• 4. Patrick  |  April 14, 2008 at 1:04 pm

    I believe that the line in your .emacs file that reads:

    (define-key ruby-mode-map “C-m” ‘newline-and-indent)

    is incorrect

    I believe that it defines a new prefix character, “capital C”, with one defined character following it, “dash” (also called “takeaway” by my 5 year old since 3-2 means “3 takeaway 2″), with one defined character, “m”. At least that is what it did on my installation of NTEmacs 22.2.1. Instead, I think you want

    (define-key ruby-mode-map “\C-m” ‘newline-and-indent)

    – (notice the backslash before the capital-C)
    if you really want the newline-and-indent behavior.

    –wpd

    Reply
  • 6. Matt  |  September 24, 2008 at 12:06 am

    Wanted to say thanks for these write ups. Saved me hours head scratching. +1 internets.

    Reply
  • [...] enable this feature use this part of Lisp code I’ve found on Stephen O’Donnell’s Software bits and pieces blog. By the way he has excellent posts about Emacs and [...]

    Reply
  • 8. leon  |  December 19, 2008 at 4:39 pm

    Hi, everything works fine, except for comment region, I got the next error : “Autoloading failed to define function ruby-encomment-region” , although , decomment works perfectly . Do you know maybe the cause of this error?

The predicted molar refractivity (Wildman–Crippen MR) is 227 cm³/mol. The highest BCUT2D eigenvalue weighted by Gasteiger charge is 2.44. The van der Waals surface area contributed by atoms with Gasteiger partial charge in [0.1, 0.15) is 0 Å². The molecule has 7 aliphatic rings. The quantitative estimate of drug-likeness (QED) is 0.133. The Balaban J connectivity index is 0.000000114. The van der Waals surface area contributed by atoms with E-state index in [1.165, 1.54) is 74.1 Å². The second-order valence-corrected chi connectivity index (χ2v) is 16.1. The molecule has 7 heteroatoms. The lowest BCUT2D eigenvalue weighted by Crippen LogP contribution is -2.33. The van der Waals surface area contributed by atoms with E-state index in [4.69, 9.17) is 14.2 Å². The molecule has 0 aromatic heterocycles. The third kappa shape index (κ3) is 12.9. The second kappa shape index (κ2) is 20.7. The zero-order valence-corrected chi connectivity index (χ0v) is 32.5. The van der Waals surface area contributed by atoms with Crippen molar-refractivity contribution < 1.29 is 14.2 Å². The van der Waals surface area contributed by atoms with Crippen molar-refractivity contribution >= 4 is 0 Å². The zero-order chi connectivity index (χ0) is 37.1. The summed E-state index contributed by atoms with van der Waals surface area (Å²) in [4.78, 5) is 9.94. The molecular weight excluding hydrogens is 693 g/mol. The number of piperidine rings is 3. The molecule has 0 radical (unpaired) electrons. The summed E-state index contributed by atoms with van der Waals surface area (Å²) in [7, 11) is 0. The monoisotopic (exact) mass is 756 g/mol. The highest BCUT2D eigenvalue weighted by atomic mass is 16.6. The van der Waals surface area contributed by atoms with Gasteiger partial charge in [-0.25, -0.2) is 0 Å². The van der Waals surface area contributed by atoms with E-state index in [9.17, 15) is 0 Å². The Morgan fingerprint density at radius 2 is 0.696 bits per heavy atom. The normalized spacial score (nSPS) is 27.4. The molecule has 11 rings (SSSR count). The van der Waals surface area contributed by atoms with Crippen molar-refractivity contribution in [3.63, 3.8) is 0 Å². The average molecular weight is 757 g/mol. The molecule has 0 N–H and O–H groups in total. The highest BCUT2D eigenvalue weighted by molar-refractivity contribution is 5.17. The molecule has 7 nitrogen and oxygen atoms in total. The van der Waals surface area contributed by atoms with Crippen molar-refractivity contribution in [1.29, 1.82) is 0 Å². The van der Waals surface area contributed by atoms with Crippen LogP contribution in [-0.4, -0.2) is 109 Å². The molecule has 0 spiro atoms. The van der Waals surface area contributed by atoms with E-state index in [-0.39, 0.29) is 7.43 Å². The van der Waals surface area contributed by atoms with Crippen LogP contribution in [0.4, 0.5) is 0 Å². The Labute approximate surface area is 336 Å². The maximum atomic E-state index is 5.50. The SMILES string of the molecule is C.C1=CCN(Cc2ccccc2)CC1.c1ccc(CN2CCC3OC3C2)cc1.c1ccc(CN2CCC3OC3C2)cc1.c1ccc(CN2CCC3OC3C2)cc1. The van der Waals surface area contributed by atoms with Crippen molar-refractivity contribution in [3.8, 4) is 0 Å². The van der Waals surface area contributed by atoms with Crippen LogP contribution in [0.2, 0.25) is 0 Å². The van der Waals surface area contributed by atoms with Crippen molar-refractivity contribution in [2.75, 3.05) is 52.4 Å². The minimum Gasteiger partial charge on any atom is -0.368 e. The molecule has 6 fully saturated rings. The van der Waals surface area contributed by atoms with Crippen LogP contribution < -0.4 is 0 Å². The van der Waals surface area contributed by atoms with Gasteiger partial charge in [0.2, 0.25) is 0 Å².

Reply
  • 9. ykk  |  February 4, 2009 at 11:50 pm

    Thanks a lot for this excellent write up

    Reply
  • 10. vladimir prieto  |  March 29, 2010 at 1:14 pm

    [update]

    misc directoy link: http://svn.ruby-lang.org/repos/ruby/tags/v1_8_5_35/misc/

    Reply
  • 11. Rodney  |  November 26, 2010 at 3:59 pm

    I prefer reindent-then-newline-and-indent to newline-and-indent.

    I forget exactly what the difference is now but it does some extra tidying and auto-indenting of code as you type.

    I could not the keymap to work using the “define-key” function. I had to use the following instead:

    (add-hook 'ruby-mode-hook (lambda () (local-set-key "\r" 'reindent-then-newline-and-indent)))
    Reply